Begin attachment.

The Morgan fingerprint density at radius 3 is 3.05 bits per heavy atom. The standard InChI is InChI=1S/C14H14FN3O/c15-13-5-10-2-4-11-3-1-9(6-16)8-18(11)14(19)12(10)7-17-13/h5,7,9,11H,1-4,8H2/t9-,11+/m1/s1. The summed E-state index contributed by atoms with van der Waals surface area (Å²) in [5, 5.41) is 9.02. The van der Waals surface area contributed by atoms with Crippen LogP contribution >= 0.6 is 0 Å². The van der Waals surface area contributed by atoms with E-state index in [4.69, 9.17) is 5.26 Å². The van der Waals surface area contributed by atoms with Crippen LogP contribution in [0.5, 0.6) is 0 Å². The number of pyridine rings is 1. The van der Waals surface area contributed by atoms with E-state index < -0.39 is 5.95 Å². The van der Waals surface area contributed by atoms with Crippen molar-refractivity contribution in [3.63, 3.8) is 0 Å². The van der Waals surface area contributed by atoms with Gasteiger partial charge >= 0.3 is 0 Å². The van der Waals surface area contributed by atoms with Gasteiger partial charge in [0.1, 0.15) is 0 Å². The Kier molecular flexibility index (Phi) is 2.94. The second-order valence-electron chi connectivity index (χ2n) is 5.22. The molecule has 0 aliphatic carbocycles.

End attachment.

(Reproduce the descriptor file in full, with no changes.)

The Morgan fingerprint density at radius 3 is 3.05 bits per heavy atom. The standard InChI is InChI=1S/C14H14FN3O/c15-13-5-10-2-4-11-3-1-9(6-16)8-18(11)14(19)12(10)7-17-13/h5,7,9,11H,1-4,8H2/t9-,11+/m1/s1. The summed E-state index contributed by atoms with van der Waals surface area (Å²) in [5, 5.41) is 9.02. The van der Waals surface area contributed by atoms with Crippen LogP contribution >= 0.6 is 0 Å². The van der Waals surface area contributed by atoms with E-state index in [4.69, 9.17) is 5.26 Å². The van der Waals surface area contributed by atoms with Crippen LogP contribution in [0.5, 0.6) is 0 Å². The number of pyridine rings is 1. The van der Waals surface area contributed by atoms with E-state index < -0.39 is 5.95 Å². The van der Waals surface area contributed by atoms with Crippen molar-refractivity contribution in [3.63, 3.8) is 0 Å². The van der Waals surface area contributed by atoms with Gasteiger partial charge >= 0.3 is 0 Å². The van der Waals surface area contributed by atoms with Gasteiger partial charge in [0.1, 0.15) is 0 Å². The Kier molecular flexibility index (Phi) is 2.94. The second-order valence-electron chi connectivity index (χ2n) is 5.22. The molecule has 0 aliphatic carbocycles.